Ranking manipulation (if it exists) is a serious problem for marketers that want to have a fair shot at beating the competition. Any bias towards companies of a certain type or size is not in the spirit of a fair playing field. 

Google Suspicious Algorithm Claims

Google’s Problems #5: Policing free-speech

Free speech is another hot topic that tech companies cannot hide from. Should companies like Google intervene when bad actors are planning to do harm? Or when hate groups are organizing an aggressive rally? If Google will interfere, then what topics will they allow on their platforms, and what will be removed?

The answers to these questions are fiercely debated today with no clear-cut system in place. YouTube, one of Google’s assets, tackles video censorship by demonetizing what it deems are “sensitive topics” such as the novel coronavirus.  

However, if Google tries to stay out of censorship, then it also opens itself up to attack – as illustrated by the 162,000 EUR fine by Russia for failing to remove banned content under law. It also had to back out of China in 2010 because it refused to comply with censorship laws. 

So, Is There a Solution to Google’s Problems?

It depends. There are no easy answers for issues such as policing free speech and overcoming algorithm suspicions. You cannot divulge the details of the search ranking algorithm because it’s intellectual property. Revealing the algorithm will also lead to SEO professionals taking advantage of the information to manipulate the search results. This means Google will always have a target on its back regarding search manipulation accusations.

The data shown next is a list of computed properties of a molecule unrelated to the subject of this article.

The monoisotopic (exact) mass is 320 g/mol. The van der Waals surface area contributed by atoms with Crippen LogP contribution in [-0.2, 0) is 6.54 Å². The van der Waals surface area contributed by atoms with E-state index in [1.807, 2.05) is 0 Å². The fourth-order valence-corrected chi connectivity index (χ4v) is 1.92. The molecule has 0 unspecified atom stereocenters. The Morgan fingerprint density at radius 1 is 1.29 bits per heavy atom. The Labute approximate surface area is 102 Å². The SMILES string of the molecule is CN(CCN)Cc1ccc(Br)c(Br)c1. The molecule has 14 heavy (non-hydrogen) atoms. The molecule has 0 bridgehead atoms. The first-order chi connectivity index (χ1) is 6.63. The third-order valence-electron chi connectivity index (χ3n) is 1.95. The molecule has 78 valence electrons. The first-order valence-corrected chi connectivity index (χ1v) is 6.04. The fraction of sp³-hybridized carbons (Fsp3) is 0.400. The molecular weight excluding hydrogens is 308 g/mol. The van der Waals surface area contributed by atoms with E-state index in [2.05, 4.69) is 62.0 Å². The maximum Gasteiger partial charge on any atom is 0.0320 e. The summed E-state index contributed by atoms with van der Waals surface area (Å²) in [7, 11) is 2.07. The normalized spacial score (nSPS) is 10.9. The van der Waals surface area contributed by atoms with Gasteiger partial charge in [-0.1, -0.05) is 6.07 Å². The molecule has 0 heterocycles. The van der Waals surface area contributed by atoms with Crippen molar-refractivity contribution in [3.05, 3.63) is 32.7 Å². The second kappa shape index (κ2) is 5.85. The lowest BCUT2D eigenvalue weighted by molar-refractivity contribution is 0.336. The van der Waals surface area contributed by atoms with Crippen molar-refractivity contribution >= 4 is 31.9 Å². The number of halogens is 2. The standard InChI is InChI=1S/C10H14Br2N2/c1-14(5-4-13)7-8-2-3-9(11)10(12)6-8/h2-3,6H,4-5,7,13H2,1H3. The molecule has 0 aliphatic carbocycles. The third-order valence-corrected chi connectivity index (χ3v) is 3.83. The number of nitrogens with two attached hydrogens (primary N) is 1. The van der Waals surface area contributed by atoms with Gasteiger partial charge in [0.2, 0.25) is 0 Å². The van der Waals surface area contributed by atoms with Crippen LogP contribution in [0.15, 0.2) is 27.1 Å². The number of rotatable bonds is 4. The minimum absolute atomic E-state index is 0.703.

Whereas, for issues such as data privacy and company culture, Google has the power and responsibility to improve. Being transparent will go a long way towards gaining the trust of employees and the general public alike. Being honest with people will build a lot of goodwill that will go in their favor should they make a mistake. 

Finally, for marketers, the thorny issue of IVT is yet to be fully addressed by Google. They have a lot on their plate so don’t expect any bulletproof fixes anytime soon. Instead consider ClickGUARD, the invalid click fraud protection software that will eliminate poor quality traffic from your Google ads campaigns.